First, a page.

Grand Old Party's over!
Republican presidential nominee Donald Trump socked House Speaker Paul Ryan on Twitter Monday in retribution for Ryan's refusal to campaign for him.
The embattled Trump, under bipartisan siege after a bombshell tape of the nominee denigrating women emerged, snarled that the top GOP lawmaker "should spend more time on balancing the budget, jobs and illegal immigration and not waste his time on fighting [the] Republican nominee."
Trump threw down the virtual gauntlet, ripping the party's internal rifts wide open a day after being called out during the second presidential debate on Monday against Hillary Clinton for his widely denounced remarks.
Ryan reportedly told fellow Republicans in a conference call that he won't stand by his party's man after leaked Access Hollywood tapes from 2005 emerged, in which Trump said his star status gave him the ability to do anything he liked to women, including "grab them by the pussy."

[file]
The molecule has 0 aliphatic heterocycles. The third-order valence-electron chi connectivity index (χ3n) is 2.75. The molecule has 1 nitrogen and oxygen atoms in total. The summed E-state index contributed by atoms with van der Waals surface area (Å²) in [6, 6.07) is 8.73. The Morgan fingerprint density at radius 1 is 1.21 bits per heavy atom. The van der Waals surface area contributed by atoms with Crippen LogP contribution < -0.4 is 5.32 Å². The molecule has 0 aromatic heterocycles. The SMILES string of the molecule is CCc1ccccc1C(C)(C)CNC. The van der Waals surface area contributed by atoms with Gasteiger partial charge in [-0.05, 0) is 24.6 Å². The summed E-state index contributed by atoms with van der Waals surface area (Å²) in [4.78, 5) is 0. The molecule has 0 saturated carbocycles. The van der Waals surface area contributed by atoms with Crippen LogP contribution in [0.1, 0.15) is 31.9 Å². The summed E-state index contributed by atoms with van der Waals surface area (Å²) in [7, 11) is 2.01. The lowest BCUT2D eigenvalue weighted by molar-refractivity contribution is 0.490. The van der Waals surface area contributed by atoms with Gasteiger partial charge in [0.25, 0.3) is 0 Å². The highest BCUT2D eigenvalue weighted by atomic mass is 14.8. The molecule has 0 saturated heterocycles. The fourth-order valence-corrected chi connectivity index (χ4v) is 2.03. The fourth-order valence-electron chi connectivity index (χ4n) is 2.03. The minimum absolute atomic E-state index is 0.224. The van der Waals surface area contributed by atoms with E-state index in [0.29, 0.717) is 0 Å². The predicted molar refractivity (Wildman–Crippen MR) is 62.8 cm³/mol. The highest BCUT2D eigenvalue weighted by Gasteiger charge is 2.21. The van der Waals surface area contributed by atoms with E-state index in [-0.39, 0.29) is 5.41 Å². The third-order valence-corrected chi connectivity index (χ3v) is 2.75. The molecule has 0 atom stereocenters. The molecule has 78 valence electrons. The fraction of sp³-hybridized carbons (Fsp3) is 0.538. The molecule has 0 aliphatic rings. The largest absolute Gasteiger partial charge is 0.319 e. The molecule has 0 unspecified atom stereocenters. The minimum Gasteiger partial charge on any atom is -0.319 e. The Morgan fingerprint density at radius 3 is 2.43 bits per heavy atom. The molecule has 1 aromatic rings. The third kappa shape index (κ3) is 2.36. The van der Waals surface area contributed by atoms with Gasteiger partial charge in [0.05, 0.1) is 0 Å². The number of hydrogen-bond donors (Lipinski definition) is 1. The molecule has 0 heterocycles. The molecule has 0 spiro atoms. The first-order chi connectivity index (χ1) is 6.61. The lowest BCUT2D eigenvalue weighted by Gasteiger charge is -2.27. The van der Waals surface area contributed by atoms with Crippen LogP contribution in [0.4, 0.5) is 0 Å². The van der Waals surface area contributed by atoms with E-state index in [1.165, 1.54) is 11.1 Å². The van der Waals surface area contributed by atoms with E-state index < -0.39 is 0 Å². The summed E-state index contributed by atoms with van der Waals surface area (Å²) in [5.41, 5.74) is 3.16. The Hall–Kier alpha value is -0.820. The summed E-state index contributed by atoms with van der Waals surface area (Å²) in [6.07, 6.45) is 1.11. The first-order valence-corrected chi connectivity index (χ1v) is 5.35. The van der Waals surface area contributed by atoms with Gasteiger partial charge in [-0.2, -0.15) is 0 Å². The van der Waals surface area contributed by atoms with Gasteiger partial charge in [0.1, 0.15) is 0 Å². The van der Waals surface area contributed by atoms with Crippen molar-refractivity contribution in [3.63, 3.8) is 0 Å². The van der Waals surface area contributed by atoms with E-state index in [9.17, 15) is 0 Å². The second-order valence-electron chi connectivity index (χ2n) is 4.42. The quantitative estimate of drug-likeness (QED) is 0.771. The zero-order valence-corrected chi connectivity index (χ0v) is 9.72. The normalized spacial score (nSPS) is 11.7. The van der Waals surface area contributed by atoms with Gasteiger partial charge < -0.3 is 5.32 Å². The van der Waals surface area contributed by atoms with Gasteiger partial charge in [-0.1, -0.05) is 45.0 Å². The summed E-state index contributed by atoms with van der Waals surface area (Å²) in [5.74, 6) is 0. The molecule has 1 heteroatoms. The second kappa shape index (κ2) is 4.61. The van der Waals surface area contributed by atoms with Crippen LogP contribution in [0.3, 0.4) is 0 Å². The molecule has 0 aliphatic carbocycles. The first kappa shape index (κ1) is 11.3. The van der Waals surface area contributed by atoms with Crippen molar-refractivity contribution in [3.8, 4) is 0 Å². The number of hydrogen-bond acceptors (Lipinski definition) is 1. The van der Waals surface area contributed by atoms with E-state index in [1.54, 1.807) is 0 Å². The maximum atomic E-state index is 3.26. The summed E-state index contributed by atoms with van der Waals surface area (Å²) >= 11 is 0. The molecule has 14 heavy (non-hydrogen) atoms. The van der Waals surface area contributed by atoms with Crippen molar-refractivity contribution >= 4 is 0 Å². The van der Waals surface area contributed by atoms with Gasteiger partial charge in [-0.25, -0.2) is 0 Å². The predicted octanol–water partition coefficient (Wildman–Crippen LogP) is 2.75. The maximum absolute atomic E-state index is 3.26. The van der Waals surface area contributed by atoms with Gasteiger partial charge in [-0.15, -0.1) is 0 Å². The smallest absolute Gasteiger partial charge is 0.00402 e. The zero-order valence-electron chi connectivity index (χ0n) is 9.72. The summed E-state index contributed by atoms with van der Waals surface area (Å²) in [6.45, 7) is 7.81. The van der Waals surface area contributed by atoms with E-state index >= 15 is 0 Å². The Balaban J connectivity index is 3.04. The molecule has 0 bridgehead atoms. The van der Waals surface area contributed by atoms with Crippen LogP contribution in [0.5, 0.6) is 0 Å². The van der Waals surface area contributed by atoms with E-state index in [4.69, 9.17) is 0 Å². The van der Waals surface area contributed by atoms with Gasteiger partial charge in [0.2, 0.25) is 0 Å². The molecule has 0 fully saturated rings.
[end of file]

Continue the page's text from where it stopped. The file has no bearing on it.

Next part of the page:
The Wisconsin Republican and 2012 vice presidential nominee disinvited Trump from a joint appearance immediately after the Washington Post published the tapes.
Ryan has not gone so far as to say he won't support Trump against Clinton.
The day the Washington Post broke the story on the leaked tapes on Friday, Ryan cheerfully tweeted about hanging out with Sen. Rob Portman of Ohio.
The next day, Portman publicly disavowed his support for the controversial GOP nominee, saying he couldn't support Trump's remarks and would be voting for Trump's running mate, Mike Pence, instead.
Ryan, according to Politico, told House Republicans on the conference call that he's focusing on maintaining GOP control of the chamber and that they should make up their own minds about sticking with Trump or ditching him.
Trump has always run against the party establishment, so ostensibly, the Ryan dis could bolster his outside-the-Beltway sales pitch against insider Clinton.
At the same time, Trump's latest scandals have not helped him build the support he desperately needs among independent and undecided voters, and losing more surrogates within the GOP could damage his chances even further.